UK withdrawal from the Galileo project

The Galileo network of satellites is designed to provide precise navigation systems for use by European countries in the event that the alternative American, Russian or Chinese systems are not available. Britain has contributed 12% of the overall cost (£1.2 billion) and a higher percentage of the work was done by UK scientists and engineers.
The UK has now been excluded from the ‘Public Regulated Service’ part of the network. This is an encrypted service for police, security and emergency services and has significant military use that may not be available from the American system if there is conflict. The UK would be dependent on it. It was our primary reason for being involved with and financing part of the system. The president of the EU, Jean Claude Junker, said, ‘Someone who leaves the union cannot be in the same privileged position of member states.’ Other EU leaders have agreed with the decision to exclude the UK on the grounds of EU security.
Mr Junker and others conveniently forget the UK’s participation in numerous NATO defence projects across Europe, especially on and near the border with Russia. For Russia to be a threat to the UK’s territory, it would first have to cross Poland, Germany the Netherlands and or Belgium. Russian aggression operates by annexing territory adjacent to its own as in the Ukraine and Crimea. It can be demonstrated that the UK is not at such risk by the absence of EU battle forces stationed on UK soil. On the other hand, the three small Baltic countries plus Poland and Romania are all at significant risk. The Black Sea coast of the EU including Romania and even Eastern Poland have all been threatened by a Russian military presence.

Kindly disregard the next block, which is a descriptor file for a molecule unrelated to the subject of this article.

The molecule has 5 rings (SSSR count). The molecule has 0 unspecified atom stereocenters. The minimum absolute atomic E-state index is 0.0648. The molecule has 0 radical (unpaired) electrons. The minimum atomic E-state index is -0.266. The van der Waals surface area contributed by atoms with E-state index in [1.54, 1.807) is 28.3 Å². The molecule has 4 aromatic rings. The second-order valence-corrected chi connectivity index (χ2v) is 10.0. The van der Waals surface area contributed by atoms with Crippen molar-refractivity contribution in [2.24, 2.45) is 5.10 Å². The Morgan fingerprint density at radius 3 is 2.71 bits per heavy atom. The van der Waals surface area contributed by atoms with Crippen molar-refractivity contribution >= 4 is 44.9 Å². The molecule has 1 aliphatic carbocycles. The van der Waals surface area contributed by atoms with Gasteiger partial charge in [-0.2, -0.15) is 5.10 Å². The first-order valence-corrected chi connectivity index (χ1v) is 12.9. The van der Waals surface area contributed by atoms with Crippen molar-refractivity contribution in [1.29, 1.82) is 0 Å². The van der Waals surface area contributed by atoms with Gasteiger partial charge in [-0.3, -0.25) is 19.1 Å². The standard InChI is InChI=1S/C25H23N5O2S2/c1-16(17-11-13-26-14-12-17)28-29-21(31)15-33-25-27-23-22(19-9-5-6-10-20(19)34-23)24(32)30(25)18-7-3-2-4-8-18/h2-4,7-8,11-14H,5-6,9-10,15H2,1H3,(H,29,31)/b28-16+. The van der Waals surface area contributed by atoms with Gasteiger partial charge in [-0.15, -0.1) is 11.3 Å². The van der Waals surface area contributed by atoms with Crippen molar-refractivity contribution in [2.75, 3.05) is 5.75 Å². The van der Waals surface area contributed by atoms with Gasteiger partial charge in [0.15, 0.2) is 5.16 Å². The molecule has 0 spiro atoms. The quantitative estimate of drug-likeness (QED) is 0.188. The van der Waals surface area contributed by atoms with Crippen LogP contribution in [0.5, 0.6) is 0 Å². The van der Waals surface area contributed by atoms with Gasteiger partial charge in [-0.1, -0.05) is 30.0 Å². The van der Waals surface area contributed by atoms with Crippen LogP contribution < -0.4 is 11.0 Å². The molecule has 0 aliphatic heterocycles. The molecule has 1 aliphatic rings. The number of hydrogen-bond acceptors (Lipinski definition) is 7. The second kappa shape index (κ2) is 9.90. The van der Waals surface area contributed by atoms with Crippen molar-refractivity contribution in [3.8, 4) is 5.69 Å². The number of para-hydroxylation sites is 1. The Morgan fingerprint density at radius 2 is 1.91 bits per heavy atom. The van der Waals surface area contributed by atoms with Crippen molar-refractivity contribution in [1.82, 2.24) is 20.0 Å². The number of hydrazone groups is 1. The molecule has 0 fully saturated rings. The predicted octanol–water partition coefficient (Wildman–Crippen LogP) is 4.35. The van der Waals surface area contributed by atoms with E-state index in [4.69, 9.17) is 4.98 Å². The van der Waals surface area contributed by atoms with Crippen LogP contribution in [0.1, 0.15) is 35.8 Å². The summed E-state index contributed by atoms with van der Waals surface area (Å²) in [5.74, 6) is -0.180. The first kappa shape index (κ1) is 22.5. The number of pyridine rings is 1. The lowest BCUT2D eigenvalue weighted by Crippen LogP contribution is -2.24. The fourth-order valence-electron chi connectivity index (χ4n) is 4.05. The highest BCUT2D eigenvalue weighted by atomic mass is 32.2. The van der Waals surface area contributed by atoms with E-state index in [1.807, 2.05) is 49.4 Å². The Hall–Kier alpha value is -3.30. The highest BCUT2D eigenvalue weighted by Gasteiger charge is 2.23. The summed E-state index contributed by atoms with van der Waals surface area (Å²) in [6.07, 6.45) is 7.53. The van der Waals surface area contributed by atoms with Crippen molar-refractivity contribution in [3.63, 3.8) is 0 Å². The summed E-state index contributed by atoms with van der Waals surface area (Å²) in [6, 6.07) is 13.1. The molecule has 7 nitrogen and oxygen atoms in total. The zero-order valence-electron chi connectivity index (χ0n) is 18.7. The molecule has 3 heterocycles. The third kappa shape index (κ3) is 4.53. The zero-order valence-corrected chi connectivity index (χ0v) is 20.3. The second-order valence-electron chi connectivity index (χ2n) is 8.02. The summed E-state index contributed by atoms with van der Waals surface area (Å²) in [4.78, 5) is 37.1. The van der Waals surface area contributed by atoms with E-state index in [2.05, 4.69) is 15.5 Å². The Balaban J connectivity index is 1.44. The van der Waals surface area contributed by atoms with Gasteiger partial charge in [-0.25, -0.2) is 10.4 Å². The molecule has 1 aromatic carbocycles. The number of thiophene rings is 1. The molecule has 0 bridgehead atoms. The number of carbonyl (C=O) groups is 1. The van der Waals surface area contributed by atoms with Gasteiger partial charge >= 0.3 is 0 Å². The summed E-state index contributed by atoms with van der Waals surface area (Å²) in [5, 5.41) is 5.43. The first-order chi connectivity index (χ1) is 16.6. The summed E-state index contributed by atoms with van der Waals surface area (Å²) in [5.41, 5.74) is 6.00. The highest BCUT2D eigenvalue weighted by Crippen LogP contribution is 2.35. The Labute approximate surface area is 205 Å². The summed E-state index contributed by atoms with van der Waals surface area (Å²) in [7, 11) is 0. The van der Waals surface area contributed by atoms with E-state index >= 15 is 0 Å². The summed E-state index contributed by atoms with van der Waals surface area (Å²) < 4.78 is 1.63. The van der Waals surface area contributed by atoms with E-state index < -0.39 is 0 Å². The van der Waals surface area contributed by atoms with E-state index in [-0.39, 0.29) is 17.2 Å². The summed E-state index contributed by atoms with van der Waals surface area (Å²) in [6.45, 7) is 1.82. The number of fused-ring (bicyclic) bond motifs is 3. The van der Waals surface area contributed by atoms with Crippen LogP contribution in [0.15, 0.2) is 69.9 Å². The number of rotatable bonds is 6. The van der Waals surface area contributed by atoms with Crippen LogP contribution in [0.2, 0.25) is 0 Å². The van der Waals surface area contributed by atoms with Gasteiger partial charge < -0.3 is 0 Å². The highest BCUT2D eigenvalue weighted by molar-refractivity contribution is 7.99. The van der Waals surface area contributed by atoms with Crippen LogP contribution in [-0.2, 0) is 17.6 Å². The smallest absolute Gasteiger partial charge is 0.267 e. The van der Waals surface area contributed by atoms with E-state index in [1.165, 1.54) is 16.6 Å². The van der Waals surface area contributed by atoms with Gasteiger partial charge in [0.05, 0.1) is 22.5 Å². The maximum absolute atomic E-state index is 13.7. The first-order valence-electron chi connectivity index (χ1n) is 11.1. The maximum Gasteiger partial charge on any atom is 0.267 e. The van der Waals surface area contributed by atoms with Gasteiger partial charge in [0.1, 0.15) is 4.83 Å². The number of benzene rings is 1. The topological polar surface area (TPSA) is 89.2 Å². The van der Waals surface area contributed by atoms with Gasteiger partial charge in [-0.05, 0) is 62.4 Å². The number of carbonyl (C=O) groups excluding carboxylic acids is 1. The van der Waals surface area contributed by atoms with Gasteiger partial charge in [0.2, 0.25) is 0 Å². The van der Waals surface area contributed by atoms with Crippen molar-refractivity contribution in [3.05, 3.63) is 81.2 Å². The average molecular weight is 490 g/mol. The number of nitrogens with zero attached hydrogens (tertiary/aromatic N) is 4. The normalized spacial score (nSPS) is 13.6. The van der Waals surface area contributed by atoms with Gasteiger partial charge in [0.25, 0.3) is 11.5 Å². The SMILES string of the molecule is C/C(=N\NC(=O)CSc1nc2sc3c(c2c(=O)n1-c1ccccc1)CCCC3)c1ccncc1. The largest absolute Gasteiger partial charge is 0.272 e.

To help defend EU territory, the UK provides British Army and civilian personnel in Germany, Poland and the three Baltic states. RAF typhoons are based in Romania and have had to intercept Russian planes threatening to encroach on Romanian airspace.
If the EU does not trust the UK with information from the Public Regulated Service part of the Galileo project, why does it rely on us to defend so much of its territory? Surely, it cannot have it both ways?
To add insult to injury the EU is not planning to refund our contribution of £1.2 billion.
The UK has also contributed 16% of the funds to set up the European Investment Bank.
This amounted to £3.1 billion and so far, the bank has accumulated over £40 billion profit. The UK’s share of the profits is £6.6 billion. The Boris withdrawal bill has no provision for the recovery of our share of the profits and the £3.1 investment is not due to be fully repaid until 2054.
If the UK has any liability to the EU at all, it is for our share of EU official’s pensions to be paid in the future. This has been estimated at £3 – £4 billion because of the incredibly high compensation arrangements that EU employees enjoy. The EU has known that the UK was leaving for three and a half years and cannot morally make us responsible for contributing to its future schemes to pay vast sums to inefficient farmers or for hair-brained investments in unwanted motorways and other infrastructure projects.
In short, we do not owe the EU anything, let alone £30 billion.
There are currently 31,400,000 individual taxpayers in the UK making the divorce bill about £1,000 for every one of us.
Chris King

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